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Grandmother of Missing 5-Year Old Girl Blames Lackluster Media Coverage on RaceTim King Salem-News.com
$16,000 in reward money for information regarding Jahessye Shockley's whereabouts.
(GLENDALE, Ariz.) - A grandmother in Arizona says the disappearance of her missing five-year old grandchild Jahessye (JES'-ee) Shockley hasn't received ample attention because she is African American.
Shirley Johnson's point doesn't seem hard to believe, and I say that after having covered many of these events for more than two decades, where kids go missing and people come out of the woodwork. Blogs light up like wildfire, with theories galore and tips, Facebook pages, etc. This disappearance of a girl so cute it brings a tear, has received no such attention.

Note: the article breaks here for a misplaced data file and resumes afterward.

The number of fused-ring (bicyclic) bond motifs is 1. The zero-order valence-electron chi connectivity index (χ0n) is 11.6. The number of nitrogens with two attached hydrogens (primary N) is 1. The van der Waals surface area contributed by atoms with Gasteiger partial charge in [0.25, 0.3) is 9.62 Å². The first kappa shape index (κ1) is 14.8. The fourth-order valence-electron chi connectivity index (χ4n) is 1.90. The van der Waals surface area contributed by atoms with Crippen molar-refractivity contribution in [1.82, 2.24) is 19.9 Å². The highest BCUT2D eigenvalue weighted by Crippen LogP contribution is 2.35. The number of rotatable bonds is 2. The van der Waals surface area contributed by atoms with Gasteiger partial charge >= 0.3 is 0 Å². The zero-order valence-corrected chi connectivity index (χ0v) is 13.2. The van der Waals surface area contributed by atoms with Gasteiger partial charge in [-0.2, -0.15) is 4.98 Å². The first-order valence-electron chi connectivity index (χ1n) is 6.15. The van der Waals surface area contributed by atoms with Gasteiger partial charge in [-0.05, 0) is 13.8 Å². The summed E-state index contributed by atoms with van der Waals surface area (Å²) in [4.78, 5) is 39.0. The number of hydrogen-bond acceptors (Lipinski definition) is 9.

Little Jahessye has been missing almost two weeks, and her grandmother has been begging the media to cover her grandchild's disappearance. Jahessye Shockley was last seen on 11 October. She disappeared while her mother was out running an errand.
The blog YourBlackWoman.blogspot.com writes: "Police believe that the girl left the house through the front door, but have no suspects in her disappearance. They've utilized more than 100 officers for the search and checked a 3-mile radius around the girl's house. This has produced almost nothing."
I was very critical about the Amber Alert program in a recent article, The Amber Alert has Become a Government Money Tool, because the system is being activated only when very specific information about the abductor is known, and in the alerts we typically receive, it is almost always a parent who has a financial obligation to a government agency.